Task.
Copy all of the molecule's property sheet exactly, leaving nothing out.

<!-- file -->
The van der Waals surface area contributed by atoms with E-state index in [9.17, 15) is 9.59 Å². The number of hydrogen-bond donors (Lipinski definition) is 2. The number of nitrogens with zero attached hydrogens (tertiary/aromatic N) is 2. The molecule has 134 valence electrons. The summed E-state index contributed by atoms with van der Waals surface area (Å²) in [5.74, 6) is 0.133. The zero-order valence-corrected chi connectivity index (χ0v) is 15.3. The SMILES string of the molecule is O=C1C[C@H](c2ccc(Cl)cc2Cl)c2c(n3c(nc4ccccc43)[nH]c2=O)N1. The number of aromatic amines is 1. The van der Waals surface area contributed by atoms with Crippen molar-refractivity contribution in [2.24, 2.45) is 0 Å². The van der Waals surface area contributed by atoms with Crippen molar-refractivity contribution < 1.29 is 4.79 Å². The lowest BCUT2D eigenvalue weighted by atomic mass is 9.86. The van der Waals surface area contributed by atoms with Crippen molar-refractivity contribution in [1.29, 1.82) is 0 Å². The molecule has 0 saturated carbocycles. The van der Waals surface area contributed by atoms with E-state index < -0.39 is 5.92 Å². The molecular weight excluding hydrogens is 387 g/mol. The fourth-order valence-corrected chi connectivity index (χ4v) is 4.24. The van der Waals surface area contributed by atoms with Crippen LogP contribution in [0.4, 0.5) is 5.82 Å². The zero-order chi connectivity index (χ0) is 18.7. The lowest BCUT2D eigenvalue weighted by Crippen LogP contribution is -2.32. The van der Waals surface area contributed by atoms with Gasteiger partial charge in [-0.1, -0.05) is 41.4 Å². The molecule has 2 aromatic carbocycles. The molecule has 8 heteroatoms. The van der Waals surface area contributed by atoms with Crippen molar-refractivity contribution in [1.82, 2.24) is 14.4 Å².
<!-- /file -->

The van der Waals surface area contributed by atoms with E-state index in [9.17, 15) is 9.59 Å². The number of hydrogen-bond donors (Lipinski definition) is 2. The number of nitrogens with zero attached hydrogens (tertiary/aromatic N) is 2. The molecule has 134 valence electrons. The summed E-state index contributed by atoms with van der Waals surface area (Å²) in [5.74, 6) is 0.133. The zero-order valence-corrected chi connectivity index (χ0v) is 15.3. The SMILES string of the molecule is O=C1C[C@H](c2ccc(Cl)cc2Cl)c2c(n3c(nc4ccccc43)[nH]c2=O)N1. The number of aromatic amines is 1. The van der Waals surface area contributed by atoms with Crippen molar-refractivity contribution in [2.24, 2.45) is 0 Å². The van der Waals surface area contributed by atoms with Crippen molar-refractivity contribution < 1.29 is 4.79 Å². The lowest BCUT2D eigenvalue weighted by atomic mass is 9.86. The van der Waals surface area contributed by atoms with Crippen molar-refractivity contribution in [1.29, 1.82) is 0 Å². The molecule has 0 saturated carbocycles. The van der Waals surface area contributed by atoms with E-state index < -0.39 is 5.92 Å². The molecular weight excluding hydrogens is 387 g/mol. The fourth-order valence-corrected chi connectivity index (χ4v) is 4.24. The van der Waals surface area contributed by atoms with Crippen LogP contribution in [0.4, 0.5) is 5.82 Å². The zero-order chi connectivity index (χ0) is 18.7. The lowest BCUT2D eigenvalue weighted by Crippen LogP contribution is -2.32. The van der Waals surface area contributed by atoms with Gasteiger partial charge in [-0.1, -0.05) is 41.4 Å². The molecule has 2 aromatic carbocycles. The molecule has 8 heteroatoms. The van der Waals surface area contributed by atoms with Crippen molar-refractivity contribution in [1.82, 2.24) is 14.4 Å².